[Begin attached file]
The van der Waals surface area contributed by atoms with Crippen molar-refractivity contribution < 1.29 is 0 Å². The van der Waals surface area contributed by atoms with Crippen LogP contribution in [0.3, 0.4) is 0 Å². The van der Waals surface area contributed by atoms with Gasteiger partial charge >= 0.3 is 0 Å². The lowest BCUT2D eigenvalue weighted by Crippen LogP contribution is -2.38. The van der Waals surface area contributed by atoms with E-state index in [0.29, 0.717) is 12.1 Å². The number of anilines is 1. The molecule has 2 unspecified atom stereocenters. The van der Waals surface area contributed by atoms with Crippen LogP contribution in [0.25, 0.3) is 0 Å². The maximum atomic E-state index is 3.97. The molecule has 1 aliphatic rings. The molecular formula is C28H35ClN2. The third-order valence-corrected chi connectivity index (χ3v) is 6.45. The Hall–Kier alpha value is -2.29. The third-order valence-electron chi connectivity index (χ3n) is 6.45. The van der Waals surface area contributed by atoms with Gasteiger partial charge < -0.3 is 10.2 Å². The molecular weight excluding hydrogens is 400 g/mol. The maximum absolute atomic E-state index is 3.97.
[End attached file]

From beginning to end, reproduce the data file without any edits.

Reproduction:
The van der Waals surface area contributed by atoms with Crippen molar-refractivity contribution < 1.29 is 0 Å². The van der Waals surface area contributed by atoms with Crippen LogP contribution in [0.3, 0.4) is 0 Å². The van der Waals surface area contributed by atoms with Gasteiger partial charge >= 0.3 is 0 Å². The lowest BCUT2D eigenvalue weighted by Crippen LogP contribution is -2.38. The van der Waals surface area contributed by atoms with E-state index in [0.29, 0.717) is 12.1 Å². The number of anilines is 1. The molecule has 2 unspecified atom stereocenters. The van der Waals surface area contributed by atoms with Crippen LogP contribution in [0.25, 0.3) is 0 Å². The maximum atomic E-state index is 3.97. The molecule has 1 aliphatic rings. The molecular formula is C28H35ClN2. The third-order valence-corrected chi connectivity index (χ3v) is 6.45. The Hall–Kier alpha value is -2.29. The third-order valence-electron chi connectivity index (χ3n) is 6.45. The van der Waals surface area contributed by atoms with Gasteiger partial charge < -0.3 is 10.2 Å². The molecular weight excluding hydrogens is 400 g/mol. The maximum absolute atomic E-state index is 3.97.